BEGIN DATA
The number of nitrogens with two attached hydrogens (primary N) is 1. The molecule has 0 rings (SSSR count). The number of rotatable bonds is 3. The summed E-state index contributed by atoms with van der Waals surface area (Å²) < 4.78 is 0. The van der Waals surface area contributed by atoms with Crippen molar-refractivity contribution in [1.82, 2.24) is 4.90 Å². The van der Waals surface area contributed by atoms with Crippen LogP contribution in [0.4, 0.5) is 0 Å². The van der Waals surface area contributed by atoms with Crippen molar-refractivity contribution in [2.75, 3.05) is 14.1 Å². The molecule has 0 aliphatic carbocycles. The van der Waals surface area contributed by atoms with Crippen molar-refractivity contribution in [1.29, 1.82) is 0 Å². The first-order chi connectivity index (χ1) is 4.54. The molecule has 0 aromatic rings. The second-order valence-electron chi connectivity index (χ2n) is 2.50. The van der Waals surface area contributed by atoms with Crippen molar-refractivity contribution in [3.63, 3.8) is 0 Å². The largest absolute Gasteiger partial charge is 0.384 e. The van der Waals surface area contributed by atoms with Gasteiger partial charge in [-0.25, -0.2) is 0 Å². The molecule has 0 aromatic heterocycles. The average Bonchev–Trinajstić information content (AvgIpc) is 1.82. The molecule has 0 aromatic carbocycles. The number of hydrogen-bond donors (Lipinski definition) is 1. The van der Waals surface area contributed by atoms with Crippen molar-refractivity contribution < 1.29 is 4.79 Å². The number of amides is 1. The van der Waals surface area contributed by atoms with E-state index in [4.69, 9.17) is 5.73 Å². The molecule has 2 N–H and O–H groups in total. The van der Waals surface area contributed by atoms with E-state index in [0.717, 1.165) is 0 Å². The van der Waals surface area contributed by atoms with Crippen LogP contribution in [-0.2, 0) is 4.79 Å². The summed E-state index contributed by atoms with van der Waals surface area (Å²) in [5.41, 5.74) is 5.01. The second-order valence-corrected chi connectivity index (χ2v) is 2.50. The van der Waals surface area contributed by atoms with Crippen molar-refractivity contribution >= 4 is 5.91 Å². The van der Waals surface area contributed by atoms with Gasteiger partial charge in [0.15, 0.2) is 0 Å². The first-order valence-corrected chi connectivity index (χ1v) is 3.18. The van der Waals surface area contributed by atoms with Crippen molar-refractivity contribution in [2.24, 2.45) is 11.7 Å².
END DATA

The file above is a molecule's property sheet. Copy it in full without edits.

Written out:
The number of nitrogens with two attached hydrogens (primary N) is 1. The molecule has 0 rings (SSSR count). The number of rotatable bonds is 3. The summed E-state index contributed by atoms with van der Waals surface area (Å²) < 4.78 is 0. The van der Waals surface area contributed by atoms with Crippen molar-refractivity contribution in [1.82, 2.24) is 4.90 Å². The van der Waals surface area contributed by atoms with Crippen LogP contribution in [0.4, 0.5) is 0 Å². The van der Waals surface area contributed by atoms with Crippen molar-refractivity contribution in [2.75, 3.05) is 14.1 Å². The molecule has 0 aliphatic carbocycles. The van der Waals surface area contributed by atoms with Crippen molar-refractivity contribution in [1.29, 1.82) is 0 Å². The first-order chi connectivity index (χ1) is 4.54. The molecule has 0 aromatic rings. The second-order valence-electron chi connectivity index (χ2n) is 2.50. The van der Waals surface area contributed by atoms with Crippen molar-refractivity contribution in [3.63, 3.8) is 0 Å². The largest absolute Gasteiger partial charge is 0.384 e. The van der Waals surface area contributed by atoms with Gasteiger partial charge in [-0.25, -0.2) is 0 Å². The molecule has 0 aromatic heterocycles. The average Bonchev–Trinajstić information content (AvgIpc) is 1.82. The molecule has 0 aromatic carbocycles. The number of hydrogen-bond donors (Lipinski definition) is 1. The van der Waals surface area contributed by atoms with Crippen molar-refractivity contribution < 1.29 is 4.79 Å². The number of amides is 1. The van der Waals surface area contributed by atoms with E-state index in [4.69, 9.17) is 5.73 Å². The molecule has 2 N–H and O–H groups in total. The van der Waals surface area contributed by atoms with E-state index in [0.717, 1.165) is 0 Å². The van der Waals surface area contributed by atoms with Crippen LogP contribution in [-0.2, 0) is 4.79 Å². The summed E-state index contributed by atoms with van der Waals surface area (Å²) in [5.41, 5.74) is 5.01. The second-order valence-corrected chi connectivity index (χ2v) is 2.50. The van der Waals surface area contributed by atoms with Crippen molar-refractivity contribution >= 4 is 5.91 Å². The van der Waals surface area contributed by atoms with Gasteiger partial charge in [0.15, 0.2) is 0 Å². The first-order valence-corrected chi connectivity index (χ1v) is 3.18. The van der Waals surface area contributed by atoms with Crippen molar-refractivity contribution in [2.24, 2.45) is 11.7 Å².